Digital Play II: an online makerspace for creative arts practitioners

Note: This blog was first published by University of the Arts London (UAL) as part of the Continued Professional Development (CPD) programme I developed in collaboration with the UAL awarding body in November 2020.

The makerspace concept

As an artist-researcher, I feel at my most alive and inspired when I am making things.

Whether that be in a studio collaborating with others, sharing ideas and basking in that unmistakable electric energy of a trans-disciplinary creative process, or more realistically in recent months, when I am experimenting with a new idea on my own and working a new concept through to fruition. I enjoy all of it; the challenges, the failings, the happy accidents and the finding your way through. This notion of iteration in creativity and learning through experimentation is something that I continue to explore in my own artistic practice as well as my work as a practitioner.

The idea of the makerspace is something that has long captured my interest as a concept for encouraging this type of approach to creative thinking. While the makerspace is often discussed in relation to STEM subject areas, it is becoming increasingly popular within broader settings, such as educational institutions, libraries, community centres and even business start-ups. Celebrated as a collaborative physical space for people to gain critical 21st century skills, makerspaces foreground hands-on tinkering, learning through iteration and imagining new possibilities by experimenting with different tools for making. This could be anything from new and emerging technologies such as 3D-printers and laser-cutters, or more analogue approaches of making with cardboard, scissors and a glue gun. The makerspace doesn’t place one specific tool or idea in higher rank than another. It is the ethos of play, experimentation and trying things out through making that is the most important element of the concept.

How and why should you apply the makerspace concept to creative teaching?

As mentioned in my previous blog, my PhD study focuses on encouraging digital creativity in performing arts education through performance making. The concept of the makerspace as an approach is something that I have explored as a way to help create an inclusive and adaptable framework for all types of creative learning. I explored what it would be like to run a workshop like a makerspace for performers, bringing tools such as cameras, projectors, audio recording devices and a selection of props to the studio environment. Although the performers in the space were more used to exploring tools such as movement and voice work, this meant they could also explore digitals tools in their devising.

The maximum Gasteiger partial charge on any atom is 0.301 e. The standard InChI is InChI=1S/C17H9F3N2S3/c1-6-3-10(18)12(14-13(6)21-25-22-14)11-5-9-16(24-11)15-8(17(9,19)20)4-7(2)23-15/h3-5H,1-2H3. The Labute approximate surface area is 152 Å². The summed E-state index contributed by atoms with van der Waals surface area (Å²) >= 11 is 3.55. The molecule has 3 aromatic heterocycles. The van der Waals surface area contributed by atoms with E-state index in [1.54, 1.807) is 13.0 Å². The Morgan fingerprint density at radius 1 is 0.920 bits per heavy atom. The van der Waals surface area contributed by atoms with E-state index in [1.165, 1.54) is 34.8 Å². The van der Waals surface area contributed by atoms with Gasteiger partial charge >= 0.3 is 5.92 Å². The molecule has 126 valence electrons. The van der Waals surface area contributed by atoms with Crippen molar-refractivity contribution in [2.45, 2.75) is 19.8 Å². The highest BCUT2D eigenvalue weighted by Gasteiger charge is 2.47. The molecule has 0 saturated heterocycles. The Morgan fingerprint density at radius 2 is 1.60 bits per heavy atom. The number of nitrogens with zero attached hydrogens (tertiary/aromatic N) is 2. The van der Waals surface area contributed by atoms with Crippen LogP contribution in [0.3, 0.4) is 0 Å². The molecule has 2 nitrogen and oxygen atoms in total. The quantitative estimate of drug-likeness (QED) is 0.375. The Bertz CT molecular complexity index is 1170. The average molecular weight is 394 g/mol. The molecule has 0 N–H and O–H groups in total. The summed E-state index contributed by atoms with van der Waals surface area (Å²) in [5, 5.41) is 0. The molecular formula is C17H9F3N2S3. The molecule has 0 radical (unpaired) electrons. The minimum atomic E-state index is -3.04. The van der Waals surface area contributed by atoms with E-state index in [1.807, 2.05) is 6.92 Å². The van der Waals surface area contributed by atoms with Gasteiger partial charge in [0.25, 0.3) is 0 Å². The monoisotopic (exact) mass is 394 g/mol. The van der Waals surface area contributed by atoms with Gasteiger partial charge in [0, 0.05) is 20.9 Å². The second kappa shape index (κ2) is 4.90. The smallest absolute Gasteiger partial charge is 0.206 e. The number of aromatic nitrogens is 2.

Before adopting the makerspace concept, I initially introduced students to the possibility of making an unfamiliar theatre aesthetic by asking them to explore tasks with specific digital tools. What I realised through my research, however, was that this approach was limiting their ability to freely explore the digital tools and follow their own curiosity. I also found that this approach didn’t support new or innovative ideas as the tasks I offered seemed to lead to a select few creative outcomes. However, when the same tools and tasks were offered in a makerspace set-up, with the understanding that they could be used if desired but weren’t essential for creating ideas, the students began developing some really interesting work.

At post-16 level, students are often encouraged to choose specific routes through qualifications to offer them a focus and specialism within a craft. For example, performing arts students are often split into the acting cohort and the production cohort. While this can prove extremely useful in terms of outlining a future career path or to keep focus, these limitations can also close down a lot of opportunities that could potentially arise from interdisciplinary, collaborative learning experiences. Combining the two and exploring the use of digital in a makerspace environment can open up a series of possibilities for tutors and students.

What are the benefits of exploring digital tools creatively?

In early summer this year, I attended the Digital Pedagogy Lab 2020. The lab is an international conference event that usually takes place in Colorado but, due to COVID-19 restrictions, the whole event was transferred online. Allocating time to being together in the virtual space with shared goals and dedicating time to ‘make’ was really inspiring. Despite the fact that most of the other makers explored making in the physical sense, we still found ways to share our creations in the digital domain. Those who had created physical artworks or textile designs found new ways to share their work digitally through time-lapse video, photos and written/audio commentary. This online virtual version of the makerspace introduced me to a new way of exploring creativity. The space held the same values as that of a physical space but allowed me to consider what it might look like if my performance practice lived within the confines of a computer desktop, or how I might create something with someone from the other side of the globe using just my smartphone.

Throughout the course of my research, I have worked with young people to explore the creative possibilities of smartphone devices and low-cost or free computer software, encouraging them to think beyond the usual use of such tools and how they might enhance or support creative practice. Combining this approach with the ethos and values of the makerspace concept encourages more openness to play and experimentation while promoting confidence and less fear of failure. The makerspace celebrates the work-in-progress, the glitches and the ones that didn’t make the final cut, providing a hot-bed for learning and development along the way

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